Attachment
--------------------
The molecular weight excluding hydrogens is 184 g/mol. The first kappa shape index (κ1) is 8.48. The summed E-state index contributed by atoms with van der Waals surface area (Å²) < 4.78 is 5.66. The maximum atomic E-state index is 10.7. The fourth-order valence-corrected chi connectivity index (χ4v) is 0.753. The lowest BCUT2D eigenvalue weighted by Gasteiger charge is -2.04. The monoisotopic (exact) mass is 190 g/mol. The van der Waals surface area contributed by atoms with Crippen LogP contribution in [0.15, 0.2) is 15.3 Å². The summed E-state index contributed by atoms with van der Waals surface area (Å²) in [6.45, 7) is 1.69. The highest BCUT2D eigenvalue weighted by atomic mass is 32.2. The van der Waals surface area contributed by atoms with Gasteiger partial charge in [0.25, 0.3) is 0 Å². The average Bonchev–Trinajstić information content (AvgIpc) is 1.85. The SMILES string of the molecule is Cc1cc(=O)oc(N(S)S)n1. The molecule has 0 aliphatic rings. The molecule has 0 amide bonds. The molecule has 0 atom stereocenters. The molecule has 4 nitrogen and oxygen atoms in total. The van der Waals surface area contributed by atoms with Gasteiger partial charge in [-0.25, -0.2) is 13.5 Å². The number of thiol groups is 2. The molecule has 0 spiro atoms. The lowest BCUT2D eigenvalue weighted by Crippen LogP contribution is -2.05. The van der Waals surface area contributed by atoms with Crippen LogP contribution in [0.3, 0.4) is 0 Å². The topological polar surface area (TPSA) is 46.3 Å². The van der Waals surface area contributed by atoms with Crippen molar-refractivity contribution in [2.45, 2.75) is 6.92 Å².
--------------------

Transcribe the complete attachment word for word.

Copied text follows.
The molecular weight excluding hydrogens is 184 g/mol. The first kappa shape index (κ1) is 8.48. The summed E-state index contributed by atoms with van der Waals surface area (Å²) < 4.78 is 5.66. The maximum atomic E-state index is 10.7. The fourth-order valence-corrected chi connectivity index (χ4v) is 0.753. The lowest BCUT2D eigenvalue weighted by Gasteiger charge is -2.04. The monoisotopic (exact) mass is 190 g/mol. The van der Waals surface area contributed by atoms with Crippen LogP contribution in [0.15, 0.2) is 15.3 Å². The summed E-state index contributed by atoms with van der Waals surface area (Å²) in [6.45, 7) is 1.69. The highest BCUT2D eigenvalue weighted by atomic mass is 32.2. The van der Waals surface area contributed by atoms with Gasteiger partial charge in [0.25, 0.3) is 0 Å². The average Bonchev–Trinajstić information content (AvgIpc) is 1.85. The SMILES string of the molecule is Cc1cc(=O)oc(N(S)S)n1. The molecule has 0 aliphatic rings. The molecule has 0 amide bonds. The molecule has 0 atom stereocenters. The molecule has 4 nitrogen and oxygen atoms in total. The van der Waals surface area contributed by atoms with Gasteiger partial charge in [-0.25, -0.2) is 13.5 Å². The number of thiol groups is 2. The molecule has 0 spiro atoms. The lowest BCUT2D eigenvalue weighted by Crippen LogP contribution is -2.05. The van der Waals surface area contributed by atoms with Crippen LogP contribution in [0.3, 0.4) is 0 Å². The topological polar surface area (TPSA) is 46.3 Å². The van der Waals surface area contributed by atoms with Crippen molar-refractivity contribution in [2.45, 2.75) is 6.92 Å².